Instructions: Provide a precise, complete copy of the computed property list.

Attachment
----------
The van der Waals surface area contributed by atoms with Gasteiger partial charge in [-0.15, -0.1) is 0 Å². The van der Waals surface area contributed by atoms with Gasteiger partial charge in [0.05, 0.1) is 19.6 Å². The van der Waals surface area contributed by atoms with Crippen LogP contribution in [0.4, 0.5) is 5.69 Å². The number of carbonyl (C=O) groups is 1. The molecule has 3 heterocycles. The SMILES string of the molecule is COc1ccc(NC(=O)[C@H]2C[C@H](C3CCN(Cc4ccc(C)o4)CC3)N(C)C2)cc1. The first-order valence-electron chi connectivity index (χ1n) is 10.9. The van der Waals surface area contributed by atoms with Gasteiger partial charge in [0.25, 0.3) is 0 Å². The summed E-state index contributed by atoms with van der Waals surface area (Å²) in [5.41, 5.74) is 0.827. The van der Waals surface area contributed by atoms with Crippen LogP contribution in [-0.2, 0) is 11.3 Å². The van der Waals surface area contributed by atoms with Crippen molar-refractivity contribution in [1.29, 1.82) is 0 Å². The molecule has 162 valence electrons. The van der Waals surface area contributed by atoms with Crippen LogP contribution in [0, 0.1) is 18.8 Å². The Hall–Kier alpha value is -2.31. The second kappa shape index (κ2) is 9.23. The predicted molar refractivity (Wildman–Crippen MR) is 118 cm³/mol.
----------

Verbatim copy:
The van der Waals surface area contributed by atoms with Gasteiger partial charge in [-0.15, -0.1) is 0 Å². The van der Waals surface area contributed by atoms with Gasteiger partial charge in [0.05, 0.1) is 19.6 Å². The van der Waals surface area contributed by atoms with Crippen LogP contribution in [0.4, 0.5) is 5.69 Å². The number of carbonyl (C=O) groups is 1. The molecule has 3 heterocycles. The SMILES string of the molecule is COc1ccc(NC(=O)[C@H]2C[C@H](C3CCN(Cc4ccc(C)o4)CC3)N(C)C2)cc1. The first-order valence-electron chi connectivity index (χ1n) is 10.9. The van der Waals surface area contributed by atoms with Gasteiger partial charge in [0.25, 0.3) is 0 Å². The summed E-state index contributed by atoms with van der Waals surface area (Å²) in [5.41, 5.74) is 0.827. The van der Waals surface area contributed by atoms with Crippen LogP contribution in [-0.2, 0) is 11.3 Å². The van der Waals surface area contributed by atoms with Crippen molar-refractivity contribution in [1.29, 1.82) is 0 Å². The molecule has 162 valence electrons. The van der Waals surface area contributed by atoms with Crippen LogP contribution in [0, 0.1) is 18.8 Å². The Hall–Kier alpha value is -2.31. The second kappa shape index (κ2) is 9.23. The predicted molar refractivity (Wildman–Crippen MR) is 118 cm³/mol.